Germany: Synagogue attacker sentenced to life in prison


Every human life is precious and sacred and killing one is like triggering a genocide. (Al Quran 5:32/33)

The attack in Halle was one of the worst anti-Semitic acts in Germany since World War II. The Muslim Times has an excellent collection to refute anti-Semitism

Source: DW

The far-right extremist who shot dead two people in Halle, eastern Germany, after trying to shoot his way into a synagogue has received the maximum sentence. The five-month trial was an ordeal for some survivors.

Candles and flowers are seen at a makeshift memorial in front of the synagogue in Halle, Germany following the attack

The attack in Halle was one of the worst anti-Semitic acts in Germany since World War II

A German court on Monday sentenced the attacker behind a deadly 2019 attack on a synagogue in Halle to life in prison.

Far-right extremist Stephan B. was found guilty of two murders and more than 50 counts of attempted murder at the end of his 26-day trial.

Judge Ursula Mertens noted the particular severity of the crimes as she read the sentence.

Some 45 survivors had attended the trial as co-plaintiffs and were present for the verdict.

The prosecution had demanded a life sentence as well as preventative detention and an acknowledgement of the gravity of the crime. The defense did not challenge the charges, but merely asked for a “fair sentence.”

The attempted attack on the synagogue would have been the worst anti-Semitic atrocity in Germany since the Holocaust.

What do we know about the attacker?

The defendant is a 28-year-old German man who showed little remorse for his crime during his closing statement at his trial.

He confessed to the attack and used his statement to expound anti-Semitic and deny the Holocaust, which is an offense in Germany.

Watch video02:34

Germany marks one-year anniversary of anti-Semitic Halle attack

What happened in Halle?

On October 9 last year, Stephan B. attempted to blast his way into the city’s synagogue in the eastern German city of Halle, where 52 people were celebrating Yom Kippur, the holiest day in the Jewish calendar.

He failed largely because his arsenal of homemade firearms and explosives couldn’t break the locked outer gates.

In frustration, he shot dead two other people — 40-year-old passer-by Jana L. and 20-year-old Kevin S., a workman eating his lunch in a nearby kebab shop — before firing at several police officers and other passers-by as made his escape.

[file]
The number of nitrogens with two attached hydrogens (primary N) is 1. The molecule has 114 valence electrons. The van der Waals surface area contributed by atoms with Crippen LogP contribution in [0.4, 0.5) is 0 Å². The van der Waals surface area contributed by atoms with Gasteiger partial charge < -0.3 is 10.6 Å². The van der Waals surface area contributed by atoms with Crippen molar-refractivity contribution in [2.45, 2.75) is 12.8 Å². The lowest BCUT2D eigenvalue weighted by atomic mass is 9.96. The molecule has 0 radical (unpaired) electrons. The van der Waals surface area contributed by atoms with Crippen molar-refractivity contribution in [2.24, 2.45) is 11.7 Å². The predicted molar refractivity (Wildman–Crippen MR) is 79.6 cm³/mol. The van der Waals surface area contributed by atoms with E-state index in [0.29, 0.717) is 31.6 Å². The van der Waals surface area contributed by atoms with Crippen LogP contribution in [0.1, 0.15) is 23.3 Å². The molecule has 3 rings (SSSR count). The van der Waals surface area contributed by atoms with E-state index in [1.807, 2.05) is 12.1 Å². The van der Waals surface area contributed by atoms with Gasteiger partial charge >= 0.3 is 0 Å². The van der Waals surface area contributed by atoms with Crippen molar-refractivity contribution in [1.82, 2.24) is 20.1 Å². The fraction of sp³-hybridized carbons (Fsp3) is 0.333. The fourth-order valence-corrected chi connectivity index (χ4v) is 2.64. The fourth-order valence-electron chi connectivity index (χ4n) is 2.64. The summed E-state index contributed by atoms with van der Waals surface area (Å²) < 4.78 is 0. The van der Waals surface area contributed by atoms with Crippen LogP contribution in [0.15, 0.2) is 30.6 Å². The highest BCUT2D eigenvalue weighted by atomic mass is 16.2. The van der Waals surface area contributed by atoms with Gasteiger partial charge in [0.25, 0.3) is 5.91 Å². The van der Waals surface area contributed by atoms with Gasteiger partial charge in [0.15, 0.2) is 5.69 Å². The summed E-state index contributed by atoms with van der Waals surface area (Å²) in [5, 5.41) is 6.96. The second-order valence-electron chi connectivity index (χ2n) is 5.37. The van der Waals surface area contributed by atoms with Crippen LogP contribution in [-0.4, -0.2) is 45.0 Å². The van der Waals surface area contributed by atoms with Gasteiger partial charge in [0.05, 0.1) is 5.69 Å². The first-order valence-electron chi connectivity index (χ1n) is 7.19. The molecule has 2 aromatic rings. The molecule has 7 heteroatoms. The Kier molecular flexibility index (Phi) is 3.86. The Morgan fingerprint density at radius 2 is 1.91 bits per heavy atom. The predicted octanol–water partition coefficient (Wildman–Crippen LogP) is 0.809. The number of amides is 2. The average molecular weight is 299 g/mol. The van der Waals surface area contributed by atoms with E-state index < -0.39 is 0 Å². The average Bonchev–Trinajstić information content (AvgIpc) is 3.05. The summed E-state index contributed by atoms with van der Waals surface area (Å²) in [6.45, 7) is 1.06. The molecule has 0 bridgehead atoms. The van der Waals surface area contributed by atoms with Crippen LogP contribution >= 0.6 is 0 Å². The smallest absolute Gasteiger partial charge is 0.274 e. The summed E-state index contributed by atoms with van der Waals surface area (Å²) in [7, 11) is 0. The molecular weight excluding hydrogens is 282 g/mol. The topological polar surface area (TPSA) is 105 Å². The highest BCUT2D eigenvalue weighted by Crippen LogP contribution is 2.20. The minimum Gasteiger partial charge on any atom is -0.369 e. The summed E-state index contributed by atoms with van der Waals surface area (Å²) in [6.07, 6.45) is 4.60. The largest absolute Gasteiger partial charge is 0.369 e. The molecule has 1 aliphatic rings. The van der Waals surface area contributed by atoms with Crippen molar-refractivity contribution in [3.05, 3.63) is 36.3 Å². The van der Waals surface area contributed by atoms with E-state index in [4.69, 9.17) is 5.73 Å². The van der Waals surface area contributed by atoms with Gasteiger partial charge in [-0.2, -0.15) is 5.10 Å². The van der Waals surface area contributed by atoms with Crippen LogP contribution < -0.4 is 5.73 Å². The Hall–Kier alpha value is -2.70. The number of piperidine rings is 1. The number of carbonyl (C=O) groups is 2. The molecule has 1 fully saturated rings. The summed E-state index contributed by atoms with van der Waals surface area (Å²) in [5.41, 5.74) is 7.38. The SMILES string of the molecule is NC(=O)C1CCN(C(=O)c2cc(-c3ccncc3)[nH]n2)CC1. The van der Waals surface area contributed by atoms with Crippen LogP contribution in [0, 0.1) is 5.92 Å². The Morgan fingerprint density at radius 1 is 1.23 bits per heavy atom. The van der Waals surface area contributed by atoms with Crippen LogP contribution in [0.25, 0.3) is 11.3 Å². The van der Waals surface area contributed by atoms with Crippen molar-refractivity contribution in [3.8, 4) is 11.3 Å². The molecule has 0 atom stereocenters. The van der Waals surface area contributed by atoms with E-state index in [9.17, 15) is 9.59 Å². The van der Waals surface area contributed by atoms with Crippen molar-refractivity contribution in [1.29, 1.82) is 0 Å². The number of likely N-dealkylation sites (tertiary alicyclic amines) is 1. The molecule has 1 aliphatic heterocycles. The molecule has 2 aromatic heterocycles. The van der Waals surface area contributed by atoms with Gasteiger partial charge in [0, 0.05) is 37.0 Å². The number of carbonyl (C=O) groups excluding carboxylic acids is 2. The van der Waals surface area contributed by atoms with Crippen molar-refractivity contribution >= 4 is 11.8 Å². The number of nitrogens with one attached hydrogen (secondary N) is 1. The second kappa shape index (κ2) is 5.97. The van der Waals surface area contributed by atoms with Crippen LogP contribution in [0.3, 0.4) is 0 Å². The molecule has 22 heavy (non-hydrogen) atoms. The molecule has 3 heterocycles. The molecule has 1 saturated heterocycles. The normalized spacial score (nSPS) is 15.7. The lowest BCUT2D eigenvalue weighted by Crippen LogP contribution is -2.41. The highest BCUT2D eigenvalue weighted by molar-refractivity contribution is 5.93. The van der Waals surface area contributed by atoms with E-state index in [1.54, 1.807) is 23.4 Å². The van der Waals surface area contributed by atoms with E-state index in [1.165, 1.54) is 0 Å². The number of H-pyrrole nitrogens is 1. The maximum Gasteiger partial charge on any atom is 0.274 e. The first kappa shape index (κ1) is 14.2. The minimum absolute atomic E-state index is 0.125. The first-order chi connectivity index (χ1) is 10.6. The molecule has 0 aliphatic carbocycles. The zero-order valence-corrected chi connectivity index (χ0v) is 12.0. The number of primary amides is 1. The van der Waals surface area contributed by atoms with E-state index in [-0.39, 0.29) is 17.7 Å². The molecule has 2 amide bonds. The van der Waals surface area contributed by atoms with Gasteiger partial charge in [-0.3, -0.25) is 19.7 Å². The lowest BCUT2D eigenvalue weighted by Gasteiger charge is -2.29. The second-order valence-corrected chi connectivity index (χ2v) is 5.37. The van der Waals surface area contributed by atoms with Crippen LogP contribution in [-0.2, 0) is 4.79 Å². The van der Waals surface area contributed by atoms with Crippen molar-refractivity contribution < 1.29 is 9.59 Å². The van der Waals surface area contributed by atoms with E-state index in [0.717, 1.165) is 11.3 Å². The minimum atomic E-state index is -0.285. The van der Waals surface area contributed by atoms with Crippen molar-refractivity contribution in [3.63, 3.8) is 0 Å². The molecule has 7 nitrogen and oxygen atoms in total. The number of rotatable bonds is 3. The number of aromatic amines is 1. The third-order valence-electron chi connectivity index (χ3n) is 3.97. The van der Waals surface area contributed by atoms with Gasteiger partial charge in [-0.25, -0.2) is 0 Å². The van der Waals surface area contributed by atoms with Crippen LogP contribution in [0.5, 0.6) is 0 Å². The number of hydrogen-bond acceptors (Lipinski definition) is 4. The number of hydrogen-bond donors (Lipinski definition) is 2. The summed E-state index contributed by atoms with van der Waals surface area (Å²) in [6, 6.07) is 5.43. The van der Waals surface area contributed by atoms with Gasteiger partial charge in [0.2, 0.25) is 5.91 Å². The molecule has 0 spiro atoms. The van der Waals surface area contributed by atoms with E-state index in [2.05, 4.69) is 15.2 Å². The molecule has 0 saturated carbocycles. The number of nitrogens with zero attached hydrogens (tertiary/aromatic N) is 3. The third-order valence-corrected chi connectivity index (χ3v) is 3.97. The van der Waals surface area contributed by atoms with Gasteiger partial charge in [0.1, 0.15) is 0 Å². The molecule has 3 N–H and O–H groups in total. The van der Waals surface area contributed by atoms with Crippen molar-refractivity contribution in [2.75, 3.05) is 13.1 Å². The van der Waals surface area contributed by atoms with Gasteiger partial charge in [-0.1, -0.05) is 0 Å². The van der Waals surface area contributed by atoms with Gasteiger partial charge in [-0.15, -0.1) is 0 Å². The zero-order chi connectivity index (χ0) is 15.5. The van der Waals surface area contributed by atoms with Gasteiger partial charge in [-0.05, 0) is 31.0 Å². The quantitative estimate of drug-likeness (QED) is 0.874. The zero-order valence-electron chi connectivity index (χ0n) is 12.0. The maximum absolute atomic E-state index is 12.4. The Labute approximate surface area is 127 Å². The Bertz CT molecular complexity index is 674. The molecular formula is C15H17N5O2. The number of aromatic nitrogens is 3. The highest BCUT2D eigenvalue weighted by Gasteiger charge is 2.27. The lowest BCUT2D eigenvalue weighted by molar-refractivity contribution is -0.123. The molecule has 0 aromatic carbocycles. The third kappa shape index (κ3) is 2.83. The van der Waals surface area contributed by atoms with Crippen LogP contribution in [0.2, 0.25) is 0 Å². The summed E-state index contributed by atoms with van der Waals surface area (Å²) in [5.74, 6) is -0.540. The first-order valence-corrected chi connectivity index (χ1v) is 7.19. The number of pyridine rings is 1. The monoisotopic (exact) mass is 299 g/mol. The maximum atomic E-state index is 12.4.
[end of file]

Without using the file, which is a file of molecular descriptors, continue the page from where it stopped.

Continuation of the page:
Despite driving past the police outside the synagogue, he was only detained 90 minutes later, about 40 kilometers (25 miles) outside the city.

View of the entrance door to a synagogue in Halle that is ridden with bullet holes following an attempted attack
The synagogue’s locked gate and CCTV system were all that stood between the attacker and the worshipers inside

What was the reaction to the attack?

The atrocity shocked Germany, not least because of the attacker’s intended target: The city’s Jewish community, most of which was inside Halle’s only synagogue, along with Jewish visitors from the US and elsewhere.

Had he succeeded in breaking through the outer gate, Stephan B. would have been responsible for one of the worst anti-Semitic attacks in post-war Germany. His defense attorney Hans-Dieter Weber compared the crime to those committed by the Nazis.

And it offered little relief that Stephan B. had seemingly acted alone. Unlike most of the other far-right terrorists that Germany has seen in the past few years, Stephan B. was not a member of any neo-Nazi terrorist cell, like the National Socialist Underground (NSU), and did not join any extremist political group.

Instead he represented a new, globalized type of the isolated terrorist: He was radicalized by a globe-spanning internet community of often isolated young men that convenes on forums known as “imageboards.”

Because they thrive by being unmoderated, many such imageboards have become breeding grounds for unfiltered anti-Semitism, racism and misogyny. Attacks like Christchurch in March 2019 and Halle have been streamed live onto such channels, specifically to inspire and encourage one another.

The police’s apparent reluctance to investigate this virulent subculture was a consistent theme during the trial, angering some of the survivors, who acted as co-plaintiffs. Testifying as witnesses, some of the officers admitted they had known little about the internet-based culture that radicalized the defendant.


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